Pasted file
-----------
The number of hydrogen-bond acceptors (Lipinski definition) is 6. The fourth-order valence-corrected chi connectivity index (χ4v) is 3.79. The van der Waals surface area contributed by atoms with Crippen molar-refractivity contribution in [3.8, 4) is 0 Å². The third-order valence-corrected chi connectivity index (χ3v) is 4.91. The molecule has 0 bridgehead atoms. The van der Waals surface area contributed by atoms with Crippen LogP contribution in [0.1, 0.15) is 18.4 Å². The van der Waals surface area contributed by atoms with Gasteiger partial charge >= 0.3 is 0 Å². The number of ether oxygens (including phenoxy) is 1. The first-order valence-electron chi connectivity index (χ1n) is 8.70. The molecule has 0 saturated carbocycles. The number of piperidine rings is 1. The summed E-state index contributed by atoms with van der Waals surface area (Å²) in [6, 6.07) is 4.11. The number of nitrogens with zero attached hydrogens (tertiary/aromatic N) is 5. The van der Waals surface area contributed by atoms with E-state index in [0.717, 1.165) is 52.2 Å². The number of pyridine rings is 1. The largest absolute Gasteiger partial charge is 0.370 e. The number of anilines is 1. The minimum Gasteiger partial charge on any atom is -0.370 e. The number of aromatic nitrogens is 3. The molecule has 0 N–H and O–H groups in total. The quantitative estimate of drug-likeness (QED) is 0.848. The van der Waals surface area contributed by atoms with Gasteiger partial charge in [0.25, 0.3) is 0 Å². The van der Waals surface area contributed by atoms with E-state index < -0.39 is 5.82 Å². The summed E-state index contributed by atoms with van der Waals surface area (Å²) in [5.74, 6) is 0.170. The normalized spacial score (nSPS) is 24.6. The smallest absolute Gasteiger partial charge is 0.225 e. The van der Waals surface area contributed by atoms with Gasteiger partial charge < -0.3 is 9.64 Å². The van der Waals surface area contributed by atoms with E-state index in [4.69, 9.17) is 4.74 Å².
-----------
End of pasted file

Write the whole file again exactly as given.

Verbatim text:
The number of hydrogen-bond acceptors (Lipinski definition) is 6. The fourth-order valence-corrected chi connectivity index (χ4v) is 3.79. The van der Waals surface area contributed by atoms with Crippen molar-refractivity contribution in [3.8, 4) is 0 Å². The third-order valence-corrected chi connectivity index (χ3v) is 4.91. The molecule has 0 bridgehead atoms. The van der Waals surface area contributed by atoms with Crippen LogP contribution in [0.1, 0.15) is 18.4 Å². The van der Waals surface area contributed by atoms with Gasteiger partial charge >= 0.3 is 0 Å². The number of ether oxygens (including phenoxy) is 1. The first-order valence-electron chi connectivity index (χ1n) is 8.70. The molecule has 0 saturated carbocycles. The number of piperidine rings is 1. The summed E-state index contributed by atoms with van der Waals surface area (Å²) in [6, 6.07) is 4.11. The number of nitrogens with zero attached hydrogens (tertiary/aromatic N) is 5. The van der Waals surface area contributed by atoms with E-state index in [0.717, 1.165) is 52.2 Å². The number of pyridine rings is 1. The largest absolute Gasteiger partial charge is 0.370 e. The number of anilines is 1. The minimum Gasteiger partial charge on any atom is -0.370 e. The number of aromatic nitrogens is 3. The molecule has 0 N–H and O–H groups in total. The quantitative estimate of drug-likeness (QED) is 0.848. The van der Waals surface area contributed by atoms with Gasteiger partial charge in [0.25, 0.3) is 0 Å². The van der Waals surface area contributed by atoms with E-state index < -0.39 is 5.82 Å². The summed E-state index contributed by atoms with van der Waals surface area (Å²) in [5.74, 6) is 0.170. The normalized spacial score (nSPS) is 24.6. The smallest absolute Gasteiger partial charge is 0.225 e. The van der Waals surface area contributed by atoms with Gasteiger partial charge < -0.3 is 9.64 Å². The van der Waals surface area contributed by atoms with E-state index in [4.69, 9.17) is 4.74 Å².